S(teady relator)s are the accommodators.  Like the “I”s they see the world through people but are much more reserved in how they show it.  Their trust must be earned, it’s not a given.  And building trust takes time.  They prefer a stable, constant environment (unlike the fast-paced, constantly re-prioritizing world of the “D”s).  “S”s are patient, loyal and “sticky.”  They are often stereotyped as not liking change.  But that viewpoint is not fair nor accurate.  They accept change as long as they have time to plan ahead. “S”s are energized by following through with what they started.  Whether it’s typing an email, finishing a chapter in a book, or completing an assigned project, “S”s must find a comfortable stopping point before they shift focus.   The “start-this, no- do-this, now -do-this” management style just drives them crazy. But as accommodators, “S”s go with the flow, displaying nothing but calm, and avoiding or minimizing risk. Because they want to be good team players and prefer a low-key approach to communication, you never see what is about to happen (even though it’s as predictable as the sunrise and sunset): they slip the dreaded resignation under your door.  How do managers miss this predictable behavior?  The emotion of the “S” is non-emotion: not un-emotional but non-emotional.  “S”s share their emotions with only their closest circle of friends and family. But everyone has a breaking point.  Unlike the “D”s and “I”s who are open books, the S prefers to keep their emotions to themselves.  The S motto might be “everything in moderation but tolerance.”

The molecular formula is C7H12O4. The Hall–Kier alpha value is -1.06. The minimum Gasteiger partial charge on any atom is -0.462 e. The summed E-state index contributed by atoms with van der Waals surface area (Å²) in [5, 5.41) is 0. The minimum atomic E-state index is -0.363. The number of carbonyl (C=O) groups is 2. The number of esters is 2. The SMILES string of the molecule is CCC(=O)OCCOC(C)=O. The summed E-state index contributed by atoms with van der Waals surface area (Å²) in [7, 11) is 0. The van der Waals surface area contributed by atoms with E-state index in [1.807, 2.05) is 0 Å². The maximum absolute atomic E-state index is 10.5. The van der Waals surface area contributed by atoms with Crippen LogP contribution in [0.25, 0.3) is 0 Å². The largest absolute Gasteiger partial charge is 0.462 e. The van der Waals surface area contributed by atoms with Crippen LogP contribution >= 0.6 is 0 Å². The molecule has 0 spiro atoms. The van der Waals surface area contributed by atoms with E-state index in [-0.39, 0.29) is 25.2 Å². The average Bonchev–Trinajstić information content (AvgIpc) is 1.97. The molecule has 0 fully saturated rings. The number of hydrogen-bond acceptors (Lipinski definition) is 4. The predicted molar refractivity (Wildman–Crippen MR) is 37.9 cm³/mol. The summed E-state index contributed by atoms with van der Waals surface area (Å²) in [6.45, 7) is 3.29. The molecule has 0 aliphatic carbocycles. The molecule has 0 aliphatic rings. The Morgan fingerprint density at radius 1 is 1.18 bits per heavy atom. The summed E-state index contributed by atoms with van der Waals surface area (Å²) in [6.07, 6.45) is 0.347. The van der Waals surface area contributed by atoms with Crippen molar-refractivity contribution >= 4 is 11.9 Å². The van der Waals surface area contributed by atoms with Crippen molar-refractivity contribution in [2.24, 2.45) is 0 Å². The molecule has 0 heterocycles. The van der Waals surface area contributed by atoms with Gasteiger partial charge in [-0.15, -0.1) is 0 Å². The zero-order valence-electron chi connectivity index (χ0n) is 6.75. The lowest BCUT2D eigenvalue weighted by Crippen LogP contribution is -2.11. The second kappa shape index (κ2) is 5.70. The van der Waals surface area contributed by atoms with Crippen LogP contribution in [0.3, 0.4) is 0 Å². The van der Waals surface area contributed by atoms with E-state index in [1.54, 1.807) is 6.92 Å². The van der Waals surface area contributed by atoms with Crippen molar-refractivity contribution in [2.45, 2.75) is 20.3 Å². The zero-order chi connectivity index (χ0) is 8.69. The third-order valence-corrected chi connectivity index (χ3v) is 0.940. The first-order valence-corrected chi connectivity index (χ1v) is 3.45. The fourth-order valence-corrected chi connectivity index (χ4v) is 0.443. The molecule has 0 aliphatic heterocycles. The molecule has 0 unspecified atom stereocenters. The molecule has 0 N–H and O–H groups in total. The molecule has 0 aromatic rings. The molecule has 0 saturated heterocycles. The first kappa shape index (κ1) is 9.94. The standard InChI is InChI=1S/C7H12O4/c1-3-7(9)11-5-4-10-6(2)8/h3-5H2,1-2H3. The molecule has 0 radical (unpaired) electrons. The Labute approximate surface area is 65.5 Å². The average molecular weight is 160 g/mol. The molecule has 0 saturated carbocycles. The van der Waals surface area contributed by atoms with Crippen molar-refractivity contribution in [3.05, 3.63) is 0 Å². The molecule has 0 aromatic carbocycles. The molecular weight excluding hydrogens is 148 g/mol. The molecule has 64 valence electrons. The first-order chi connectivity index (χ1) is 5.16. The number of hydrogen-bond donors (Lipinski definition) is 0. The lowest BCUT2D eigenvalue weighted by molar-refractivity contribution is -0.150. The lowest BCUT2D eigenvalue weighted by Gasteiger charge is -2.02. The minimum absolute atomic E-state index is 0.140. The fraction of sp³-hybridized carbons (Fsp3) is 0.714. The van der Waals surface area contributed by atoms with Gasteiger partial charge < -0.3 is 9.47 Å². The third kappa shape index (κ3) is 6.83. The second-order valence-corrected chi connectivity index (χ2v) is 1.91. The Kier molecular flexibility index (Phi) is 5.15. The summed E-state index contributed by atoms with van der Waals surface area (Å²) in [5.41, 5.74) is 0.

C(onscientious) represent the compliant types.  They tend to be energized by complying with procedures and process. (That doesn’t mean they like the rules – they just are more inclined to follow them.)  They seek to be in complete control of the facts, details, and information and relish the moment when they have dotted the last “i” and crossed the final “t.”  In other words, the “C”s thrive in environments that function like clockwork. Caution and logic rules their decision making process. They take a CSI-type approach to solving problems and believe subjectivity and emotions only distort reality. Even if they disagree with the rules and regulations, they still receive self-gratification by getting the job done on time and/or under budget.  Come tax time, “C”s might submit their returns early, even if they owe money, to be able to cross one more task off the list and avoid any chance of missing the deadline.  Fear is the emotion driving C behavior.   “Trust no one but yourself” might be a good motto for the C disposition.